“Don’t sin by letting your anger control you. Think about it overnight and remain silent.” Psalm 4:4
I was angry. Not just angry, but ugly angry. I wanted to give that guy a piece of my mind. He had ticked me off, and I wanted him to know it…
How many of us have done or said something in the heat of anger, that we later deeply regretted?
Anybody with me?
David instructs us with these words in Psalm 4:4, “Don’t sin by letting anger control you. Think about it overnight and remain silent,” (NLT). Paul tells us in Ephesians 4:26, “And don’t let the sun go down while you are still angry, for anger gives foothold to the devil,” (NLT).
So…what am I supposed to do? Be quiet and ignore my anger? Sleep on it? Not sleep on it? Oh, the choices to make on this side of heaven…
Luckily, we can know what to do with our anger, and while these passages may seem as if they are contradicting to one another, a closer look in the Word reveals they are very complimentary.
One thing they both have in common, and one we must understand, is that they tell us that in our anger we must not sin. Neither one says we cannot be angry. Anger is simply an emotion; however, when we give into our emotions, and let them drive our behavior – that’s when we are most likely led to sin.
In Psalm 4:4, David, tells us to think about it overnight and remain silent. Now, I don’t know about you, but often times, the more I think about something that ticks me off, the more angry I become! So, how could thinking about it make things better? But notice David says, think about it overnight. Overnight? Overnight?! Yes…overnight. You see, during the night, it is dark and difficult to see – we certainly cannot see things clearly; yet, in the morning, at the first break of dawn, the sun casts its brilliant light into the shadows to help us see things differently – beyond the boundaries of the darkness, where we can discover truth.
We are also instructed in Philippians 4:8, “And now, dear brothers and sisters, one final thing. Fix your thoughts on what is true, and honorable, and right, and pure, and lovely, and admirable. Think about things that are excellent and worthy of praise,” (NLT). Perhaps, it is not our anger that we are to think about or dwell on. I believe David is telling us to think about the truth. What really happened, and what is it that we are really angry about? Are we angry because someone has sinned against us – wronged us? And if that is the case, what does Jesus instruct us to do? Have we ourselves, not sinned against God?
And yet, He offers forgiveness.
Maybe that is why David also tells us to remain silent. Proverbs 29:11 says, “Fools vent their anger, but the wise quietly hold it back,” (NLT). Even Job cried out, “Teach me, and I will be silent; make me understand how I have gone astray.” Job 6:24 (NLT). I think that is why we can learn so much, when we shut up and listen – especially when the voice we are listening to and for, is the voice of God – the Light that comes overnight – piercing through the darkness with rays of hope. Perhaps David’s words are best captured through the English Standard Version for us to understand, “…ponder in your own hearts on your own beds, and be silent.”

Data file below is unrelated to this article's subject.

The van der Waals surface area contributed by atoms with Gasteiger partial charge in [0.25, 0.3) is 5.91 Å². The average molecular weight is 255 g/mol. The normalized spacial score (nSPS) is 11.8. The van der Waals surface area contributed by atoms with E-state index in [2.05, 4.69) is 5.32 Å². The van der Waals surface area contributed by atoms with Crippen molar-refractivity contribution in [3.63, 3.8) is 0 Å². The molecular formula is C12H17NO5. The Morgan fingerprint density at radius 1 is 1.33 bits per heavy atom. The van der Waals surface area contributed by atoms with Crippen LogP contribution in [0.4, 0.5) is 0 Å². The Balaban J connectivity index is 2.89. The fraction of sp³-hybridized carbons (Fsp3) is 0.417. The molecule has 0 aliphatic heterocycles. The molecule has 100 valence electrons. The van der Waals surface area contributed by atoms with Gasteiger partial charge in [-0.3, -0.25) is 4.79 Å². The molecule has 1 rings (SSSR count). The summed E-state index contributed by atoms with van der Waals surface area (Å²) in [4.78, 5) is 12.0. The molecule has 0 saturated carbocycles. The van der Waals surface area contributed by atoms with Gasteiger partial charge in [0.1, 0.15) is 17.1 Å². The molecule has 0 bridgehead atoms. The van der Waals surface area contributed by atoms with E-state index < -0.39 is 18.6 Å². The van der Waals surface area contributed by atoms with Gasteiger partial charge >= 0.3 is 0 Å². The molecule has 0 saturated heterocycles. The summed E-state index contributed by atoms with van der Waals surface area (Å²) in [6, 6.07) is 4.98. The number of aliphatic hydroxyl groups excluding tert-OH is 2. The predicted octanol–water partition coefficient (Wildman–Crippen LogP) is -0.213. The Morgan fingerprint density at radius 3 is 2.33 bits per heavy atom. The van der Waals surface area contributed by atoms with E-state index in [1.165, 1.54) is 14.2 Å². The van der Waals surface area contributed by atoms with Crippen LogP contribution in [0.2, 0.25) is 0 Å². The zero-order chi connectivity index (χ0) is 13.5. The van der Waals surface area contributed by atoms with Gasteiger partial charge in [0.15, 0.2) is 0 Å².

I believe this is what Paul is telling us to do, too, when he warns us, “And don’t let the sun go down while you are still angry, for anger gives a foothold to the devil.” He is not telling us to quickly get in an apology, or to dismiss our anger, or sweep it under the rug. He is telling us to deal with it. To make it right with God and in our hearts before the darkness settles in around us – before we allow the darkness in that shadows the truth.
The moment we allow our anger to breed in the dark, the uglier and more dangerous it becomes. It begins to grow and consume us. No, we must not allow the sun to set on our anger. Instead, we must persevere by surrendering our thoughts to the only One who can pull us through – the One who is true, and honorable, and right, and pure, and lovely, and admirable – the One who is excellent and praiseworthy. That is why we are instructed to remain silent, and to think about it, because only Jesus can instruct us on the appropriate way to respond.
Dear Heavenly Father,
Thank you for your Word. Thank you for revealing more and more to me, as I spend time with you each day. Your Word is my daily bread, and I am humbled that you would share it with me. May your Spirit continue to grow in me in such a way that only point to you.
I ask this in your precious name,